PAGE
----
It’s a little sultry and foggy outside and if it was 10 degrees warmer, it would feel just like a May evening Jeremy and I spent in New Orleans six years ago, strolling hand-in-hand along cobblestone streets.
Instead, he is in Washington DC with Jesse (week-long father-son trip over Father’s Day…Can you say AWESOME dad?) Plus, Dylan is with Sheila and her family at her Aitkin cabin.
So, I am home. Alone. And though I love my family very much, I am more than content for the time being.
I remember distinctly that when I was a young woman–nearly 20 years younger than I am now–the prospect of being alone made me feel nothing but apprehension. I had married young (21) and still had much to discover about myself. For me, a day of solitude was like spending the day with a stranger. I wondered:
Which thoughts were my family of origin’s thoughts? Which were uniquely mine? Which pastimes gave me joy vs. those which were Jeremy’s favorites? How could I possibly get it all straightened out and recognize my true self, distinct from all of these outside influences?
As life would have it, I became very ill at the age of 25. Experiencing severe arthritic pain and fatigue and faced with a devastating diagnosis of lupus, I took some time off from work. Part of the process I created for prioritizing my health included stretches of time alone, searching out joy that was truly my own. Each morning for several months I woke up to a relatively schedule-free day. Days that, aside from doctor’s appointments, included simply leaving our apartment and setting out to walk. Walking was very painful for me at that time, but essential therapy.
While walking, I intently listened–to my heart, to my thoughts, to my energy, to what made my heart sing. Gradually–and with much determination–I discovered what it was that I truly felt, wanted, needed, cared about, enjoyed. I began to differentiate.
Differentiation is a natural process in committed relationships that involves developing more of a self while growing closer to your partner. Men often sacrifice their relationship to hold onto their sense of self. Women often sacrifice their sense of self to stabilize their relationship. Differentiation is about having it both ways: having a stronger sense of self and a stronger relationship.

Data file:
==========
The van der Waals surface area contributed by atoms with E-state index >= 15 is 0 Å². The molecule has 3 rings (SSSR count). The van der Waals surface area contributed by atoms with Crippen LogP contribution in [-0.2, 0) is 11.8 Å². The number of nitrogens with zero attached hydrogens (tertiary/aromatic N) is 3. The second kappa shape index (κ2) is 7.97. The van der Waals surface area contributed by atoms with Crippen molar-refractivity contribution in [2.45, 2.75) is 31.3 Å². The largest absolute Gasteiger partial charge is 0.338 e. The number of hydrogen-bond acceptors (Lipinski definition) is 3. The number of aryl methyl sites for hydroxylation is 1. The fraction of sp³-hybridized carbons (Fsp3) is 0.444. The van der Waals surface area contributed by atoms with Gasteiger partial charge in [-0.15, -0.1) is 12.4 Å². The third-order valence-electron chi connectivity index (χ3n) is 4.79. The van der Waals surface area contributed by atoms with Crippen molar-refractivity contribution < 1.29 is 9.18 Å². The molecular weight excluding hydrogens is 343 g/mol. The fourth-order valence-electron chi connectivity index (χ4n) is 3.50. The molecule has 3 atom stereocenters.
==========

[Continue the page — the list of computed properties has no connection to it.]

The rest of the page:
People screaming, ‘I got to be me!’ ‘Don’t fence me in!’ and ‘I need space!’ are not highly differentiated. Just the opposite. They are fearful of ‘disappearing’ in a relationship and do things to avoid their partner’s emotional engulfment. Some create distance; others keep their relationship in constant upheaval. Declaring your boundaries is an important early step in the differentiation process, but it’s done in the context of staying in relationship (that is, close proximity and restricted space). This is quite different from poorly differentiated people who attempt to always ‘keep the door open’ and who bolt as increasing importance of the relationship makes them feel like they’re being locked up. The process of holding onto your sense of self in an intense emotional relationship is what develops differentiation.- Passionate Marriage by David Snarch
As I have grown up emotionally, as I have become more differentiated, solitude has become a good friend, offering me a place to reconnect with myself in the midst of living out very strong relationships. I have learned to remain very closely connected to my family of origin, husband, children and friends, while recognizing that I need to also continuously cultivate a strong sense of self.
“Solitude is painful when one is young, but delightful when one is more mature.” - Albert Einstein
So now I know. With 24 hours of solitude to embrace, the issue is not WHAT I will do. It is HOW MUCH I can squeeze in.
It’s astonishing to me now that there have been many times in the past when I was so depressed and anxious that I didn’t want to live. And now that I am feeling better? I wish that I had the equivalent of 5 lifetimes. There is so much to see and do and try and experience and so many people to love. Now that I feel better, I want to catch up on all that I missed in my first 40 years.
I could happily spend this 24 hours of solitude doing any or all of these things: Painting our bedroom, blogging, working on my bloggers e-course, working (I know…but I love what I do and designing a web site is so creatively satisfying!), reading, going to the library, running, doing yoga, gardening, cooking, going to Value Village and Tuesday Morning and Marshalls, getting a massage…and sleeping in. And I know that I will pick a few of these and make the best of it.
So now that I recognize myself–as I continue to become more differentiated–it turns out that as much as I love the people in my life, I also really enjoy hanging out with me. And it’s essential that I do so. So I make sure that happens sometimes.
And apparently I also love umbrellas with pink polka dots and tops from Anthropologie and horse-drawn carriages and sultry temperatures.
And trips to New Orleans with my Jeremy. Even in the rain.
So I make sure that happens too.
It’s all part of becoming differentiated: Having strong relationships and a strong sense of who God created me to be as an individual.
I’m learning. xo